Absence of evidence is not evidence of absence

An invisible unicorn has been grazing in my office for a month…Prove me wrong.
by Martin Burton, Evidently Cochrane


An excellent blog on interpreting the findings from research evidence – the importance of effect size and an sufficiently large sample size from which to draw meaningful conclusions. In fact, caution is urged in drawing any firm conclusions from any one study. But what if there were a million people in each arm of a randomised clinical trial? Surely that is enough to be able to be sure that a treatment actually works or does not? The answer to that might surprise you…


What should we be eating, and advising patients to eat?

What should we be eating? by Dr Andrew Weil

Andrew Weil does a fantastic job of summarising what we should be eating and why in this presentation at the College of Medicine entitled, ‘What should we be eating?’.

What should we be eating? Dr Andrew Weil

There won’t be any surprises here for those of you who have been staying up to date with advances in nutrition science (basically, the Mediterranean diet is good for you) but Dr Weil’s delivery is well thought out, succinct and persuasive – so whether this is new to you or revision, a very worthwhile 40 minutes. The next question after ‘What should we be eating?’ is, ‘How do we get patients to eat more healthily?’ Well, we know that’s a tough nut to crack, but what better place to start than to be persuaded that our growing understanding of what it means to eat healthily also embraces getting pleasure from food. Cheers to that!

Role for nutrition in enhanced recovery for hip/knee replacement? RCN Society of Orthopaedic and Trauma Nursing International Conference

A review of the literature related to the role of nutritional supplementation for an enhanced recovery pathway for hip and knee replacement
by Branney, J*., Wainwright T.W.**, Dyall S.*, Middleton R.G.*
*Faculty of Health and Social Sciences, Bournemouth University
**Orthopaedic Research Institute, Bournemouth University, Bournemouth, UK

Delighted to present this work at the Royal College of Nursing (RCN) Society of Orthopaedic and Trauma Nursing International Conference and Exhibition, 8-9 September 2016, Cardiff, Wales. Headline? At present, the evidence base does not support the use of nutritional supplementation in enhanced recovery after surgery pathways for hip/knee replacement. To find out more (full size poster), click here.

I’d be delighted to hear from anyone involved with any enhanced recovery after surgery (ERAS) pathway, particularly in orthopaedics, who has views on this, particularly those who have any practice and/or research experience related to the role of nutrition in ERAS pathways.

Orthopaedic Manipulative Physical Therapy and Chiropractic – (not so) subtle parallels?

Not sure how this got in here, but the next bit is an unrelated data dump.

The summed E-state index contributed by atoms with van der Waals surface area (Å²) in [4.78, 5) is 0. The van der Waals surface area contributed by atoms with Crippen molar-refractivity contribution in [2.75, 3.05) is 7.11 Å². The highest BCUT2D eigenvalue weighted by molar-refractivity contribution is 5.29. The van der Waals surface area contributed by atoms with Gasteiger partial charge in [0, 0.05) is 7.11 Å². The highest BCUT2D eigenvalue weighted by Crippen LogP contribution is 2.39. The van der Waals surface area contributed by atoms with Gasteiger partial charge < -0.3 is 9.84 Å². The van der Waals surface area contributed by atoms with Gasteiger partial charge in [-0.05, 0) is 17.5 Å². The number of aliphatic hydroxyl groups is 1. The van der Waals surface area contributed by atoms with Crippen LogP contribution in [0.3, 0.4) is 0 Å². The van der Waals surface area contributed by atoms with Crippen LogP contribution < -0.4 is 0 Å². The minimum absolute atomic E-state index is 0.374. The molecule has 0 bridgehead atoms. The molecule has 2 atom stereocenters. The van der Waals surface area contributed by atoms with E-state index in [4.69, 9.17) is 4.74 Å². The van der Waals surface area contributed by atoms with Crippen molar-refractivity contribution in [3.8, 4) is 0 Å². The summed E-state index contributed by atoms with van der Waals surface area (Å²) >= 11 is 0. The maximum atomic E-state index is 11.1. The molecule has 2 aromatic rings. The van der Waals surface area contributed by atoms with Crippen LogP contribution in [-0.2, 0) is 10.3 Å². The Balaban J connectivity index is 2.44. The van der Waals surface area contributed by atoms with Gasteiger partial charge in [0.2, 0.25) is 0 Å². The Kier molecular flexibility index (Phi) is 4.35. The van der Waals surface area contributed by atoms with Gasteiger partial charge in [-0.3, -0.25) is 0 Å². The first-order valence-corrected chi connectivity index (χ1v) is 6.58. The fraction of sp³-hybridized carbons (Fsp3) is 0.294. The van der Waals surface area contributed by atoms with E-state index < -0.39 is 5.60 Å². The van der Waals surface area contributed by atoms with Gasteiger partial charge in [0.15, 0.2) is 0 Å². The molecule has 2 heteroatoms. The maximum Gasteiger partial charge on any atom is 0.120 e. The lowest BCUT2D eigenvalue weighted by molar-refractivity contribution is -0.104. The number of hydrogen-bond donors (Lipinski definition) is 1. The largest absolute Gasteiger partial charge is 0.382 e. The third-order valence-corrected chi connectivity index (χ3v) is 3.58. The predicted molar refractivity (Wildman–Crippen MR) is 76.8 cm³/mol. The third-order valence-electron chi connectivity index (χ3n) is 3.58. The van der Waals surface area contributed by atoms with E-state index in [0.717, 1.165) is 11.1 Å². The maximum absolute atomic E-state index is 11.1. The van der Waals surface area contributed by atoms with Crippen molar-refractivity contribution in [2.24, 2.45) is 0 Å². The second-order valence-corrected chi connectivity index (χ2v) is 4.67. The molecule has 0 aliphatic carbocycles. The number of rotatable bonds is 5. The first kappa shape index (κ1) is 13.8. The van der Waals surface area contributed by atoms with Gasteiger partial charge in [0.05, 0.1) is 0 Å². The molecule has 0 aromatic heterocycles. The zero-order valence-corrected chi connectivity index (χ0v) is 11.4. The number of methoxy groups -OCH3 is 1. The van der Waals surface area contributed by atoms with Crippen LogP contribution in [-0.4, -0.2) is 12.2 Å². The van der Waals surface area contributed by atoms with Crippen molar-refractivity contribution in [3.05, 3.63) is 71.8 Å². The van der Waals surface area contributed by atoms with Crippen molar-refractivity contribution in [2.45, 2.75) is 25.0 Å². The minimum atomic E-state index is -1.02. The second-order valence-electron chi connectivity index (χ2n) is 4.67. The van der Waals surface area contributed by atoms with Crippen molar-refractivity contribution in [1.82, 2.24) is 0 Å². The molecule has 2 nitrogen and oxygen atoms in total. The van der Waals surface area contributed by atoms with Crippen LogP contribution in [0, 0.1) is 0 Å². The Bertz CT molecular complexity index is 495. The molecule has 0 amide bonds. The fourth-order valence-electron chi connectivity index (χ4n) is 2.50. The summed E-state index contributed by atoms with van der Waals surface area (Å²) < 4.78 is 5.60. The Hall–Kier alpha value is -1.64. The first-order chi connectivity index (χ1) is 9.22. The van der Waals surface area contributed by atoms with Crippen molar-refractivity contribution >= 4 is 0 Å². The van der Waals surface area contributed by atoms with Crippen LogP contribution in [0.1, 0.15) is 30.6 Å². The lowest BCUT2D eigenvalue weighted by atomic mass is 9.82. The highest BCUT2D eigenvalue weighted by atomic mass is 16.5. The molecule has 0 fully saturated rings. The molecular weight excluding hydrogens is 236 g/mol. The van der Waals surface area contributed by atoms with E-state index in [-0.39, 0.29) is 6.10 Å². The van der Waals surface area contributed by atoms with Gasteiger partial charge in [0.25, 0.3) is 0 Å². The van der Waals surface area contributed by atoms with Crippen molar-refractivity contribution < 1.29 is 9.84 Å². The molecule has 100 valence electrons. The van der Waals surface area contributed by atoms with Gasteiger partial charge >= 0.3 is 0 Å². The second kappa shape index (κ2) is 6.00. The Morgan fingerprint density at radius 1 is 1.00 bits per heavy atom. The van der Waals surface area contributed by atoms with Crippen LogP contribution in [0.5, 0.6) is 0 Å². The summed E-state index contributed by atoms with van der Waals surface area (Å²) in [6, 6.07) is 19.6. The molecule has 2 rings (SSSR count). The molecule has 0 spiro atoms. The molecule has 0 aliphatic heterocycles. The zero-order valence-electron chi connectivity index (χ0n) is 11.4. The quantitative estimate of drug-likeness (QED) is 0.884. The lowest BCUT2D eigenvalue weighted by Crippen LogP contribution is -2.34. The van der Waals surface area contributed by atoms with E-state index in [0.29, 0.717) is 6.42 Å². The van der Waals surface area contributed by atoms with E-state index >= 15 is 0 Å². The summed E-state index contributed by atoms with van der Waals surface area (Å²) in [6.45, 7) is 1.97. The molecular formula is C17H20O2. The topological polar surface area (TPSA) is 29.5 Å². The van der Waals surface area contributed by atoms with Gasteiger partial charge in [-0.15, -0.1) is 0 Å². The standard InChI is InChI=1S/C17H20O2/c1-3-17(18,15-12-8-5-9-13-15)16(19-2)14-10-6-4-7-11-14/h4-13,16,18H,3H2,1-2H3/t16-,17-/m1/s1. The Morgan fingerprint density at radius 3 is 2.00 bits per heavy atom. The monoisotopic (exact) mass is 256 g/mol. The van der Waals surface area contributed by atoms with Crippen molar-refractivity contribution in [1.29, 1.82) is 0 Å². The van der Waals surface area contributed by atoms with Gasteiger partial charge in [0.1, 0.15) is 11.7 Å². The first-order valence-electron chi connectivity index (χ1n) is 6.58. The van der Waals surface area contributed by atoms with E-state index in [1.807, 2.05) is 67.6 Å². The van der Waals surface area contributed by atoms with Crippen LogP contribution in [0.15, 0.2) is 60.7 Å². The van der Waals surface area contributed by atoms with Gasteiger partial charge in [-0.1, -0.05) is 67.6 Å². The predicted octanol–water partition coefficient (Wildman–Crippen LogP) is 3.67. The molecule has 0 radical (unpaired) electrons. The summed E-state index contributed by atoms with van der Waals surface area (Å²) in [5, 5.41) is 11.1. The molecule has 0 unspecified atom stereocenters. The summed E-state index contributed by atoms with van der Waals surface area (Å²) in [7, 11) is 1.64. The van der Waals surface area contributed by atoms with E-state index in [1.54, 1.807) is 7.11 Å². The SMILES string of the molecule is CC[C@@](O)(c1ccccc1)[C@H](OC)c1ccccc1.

IFOMPT 2016 – Some not so subtle parallels with developments in the chiropractic profession

Presenting work on mechanism of spinal manipulation at IFOMPT 2016

Presenting work on mechanism of spinal manipulation at IFOMPT 2016

I had considered writing a blog on my experience of attending my first physiotherapy conference, IFOMPT 2016. This was an excellent experience, and I’ve written a bit more about the conference here, on Bournemouth University’s Research Blog. (You can get copy of the poster here). What I was considering adding in this blog was a consideration of some of the striking parallels between the themes than ran through this conference and the delegation of orthopaedic/manipulative physical therapists/physiotherapists, and that which permeate the chiropractic profession too. Luckily for me, I was beaten to it, which saved me writing it. For chiropractors interested in recent developments and controversies in the profession, read this blog by Canadian physiotherapist Jesse Awenus. Sound familiar?


IFOMPT 2016 poster presentation – Does cervical lordosis change after spinal manipulation? A prospective cohort study


For any IFOMPT 2016 attendee (or anyone else!) who wants a copy of the poster, please click here: Poster IFOMPT 2016 A4 size, and if you want to find out more, the study was published here shortly after the abstract was accepted for presentation.

This blog contains some more information about my research into the mechanism of spinal manipulation. More will follow.

Please get in touch if you’ve any feedback: jbranney@bournemouth.ac.uk

Best wishes

Jonny Branney

Neck injury leads to death of Katie May. What can chiros/osteos/physios learn from this case?

Death following a neck injury: What can we learn from the case of Katie May?

Katie May has died age 34, Instagram

Katie May has died age 34, Instagram

Click here to read well written blog by Alan Taylor who explores the evidence on stroke and manual therapy with respect to the sad case of Katie May who died at the age of 34 from a suspected neck injury.

Does cervical lordosis change after spinal manipulation for non-specific neck pain? A prospective cohort study.

Does cervical lordosis change after spinal manipulation for non-specific neck pain? A prospective cohort study

C-spine QF image for Chiro and Man Therapies

I’m pleased to report that our new paper exploring the mechanism of spinal manipulation has been published today.  We wanted to investigate the theory that spinal manipulation for non-specific (so-called) neck pain might be associated with changing cervical lordosis. Read about the study here! 

(Last year’s paper, in case you missed it, described our investigating of whether spinal manipulation for neck pain was associated with increased inter-vertebral motion, and whether any increases were related to patient-reported outcome measures. Click here to read that one).